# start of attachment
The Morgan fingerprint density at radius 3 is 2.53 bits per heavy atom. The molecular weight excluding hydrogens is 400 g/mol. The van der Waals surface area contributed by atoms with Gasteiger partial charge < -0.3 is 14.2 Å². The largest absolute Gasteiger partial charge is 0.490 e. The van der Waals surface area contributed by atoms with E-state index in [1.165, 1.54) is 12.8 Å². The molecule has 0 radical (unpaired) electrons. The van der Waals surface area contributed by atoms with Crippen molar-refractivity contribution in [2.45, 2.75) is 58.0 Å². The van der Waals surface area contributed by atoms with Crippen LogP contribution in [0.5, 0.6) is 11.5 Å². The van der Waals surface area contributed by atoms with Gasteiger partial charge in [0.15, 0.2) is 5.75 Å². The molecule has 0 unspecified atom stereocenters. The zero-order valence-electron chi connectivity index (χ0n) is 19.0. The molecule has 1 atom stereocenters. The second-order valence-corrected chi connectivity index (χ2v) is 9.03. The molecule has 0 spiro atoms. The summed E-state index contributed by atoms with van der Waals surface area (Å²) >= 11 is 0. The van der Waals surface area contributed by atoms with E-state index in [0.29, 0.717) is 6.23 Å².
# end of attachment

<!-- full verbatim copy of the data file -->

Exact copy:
The Morgan fingerprint density at radius 3 is 2.53 bits per heavy atom. The molecular weight excluding hydrogens is 400 g/mol. The van der Waals surface area contributed by atoms with Gasteiger partial charge < -0.3 is 14.2 Å². The largest absolute Gasteiger partial charge is 0.490 e. The van der Waals surface area contributed by atoms with E-state index in [1.165, 1.54) is 12.8 Å². The molecule has 0 radical (unpaired) electrons. The van der Waals surface area contributed by atoms with Crippen molar-refractivity contribution in [2.45, 2.75) is 58.0 Å². The van der Waals surface area contributed by atoms with Crippen LogP contribution in [0.5, 0.6) is 11.5 Å². The van der Waals surface area contributed by atoms with Gasteiger partial charge in [0.15, 0.2) is 5.75 Å². The molecule has 0 unspecified atom stereocenters. The zero-order valence-electron chi connectivity index (χ0n) is 19.0. The molecule has 1 atom stereocenters. The second-order valence-corrected chi connectivity index (χ2v) is 9.03. The molecule has 0 spiro atoms. The summed E-state index contributed by atoms with van der Waals surface area (Å²) >= 11 is 0. The van der Waals surface area contributed by atoms with E-state index in [0.29, 0.717) is 6.23 Å².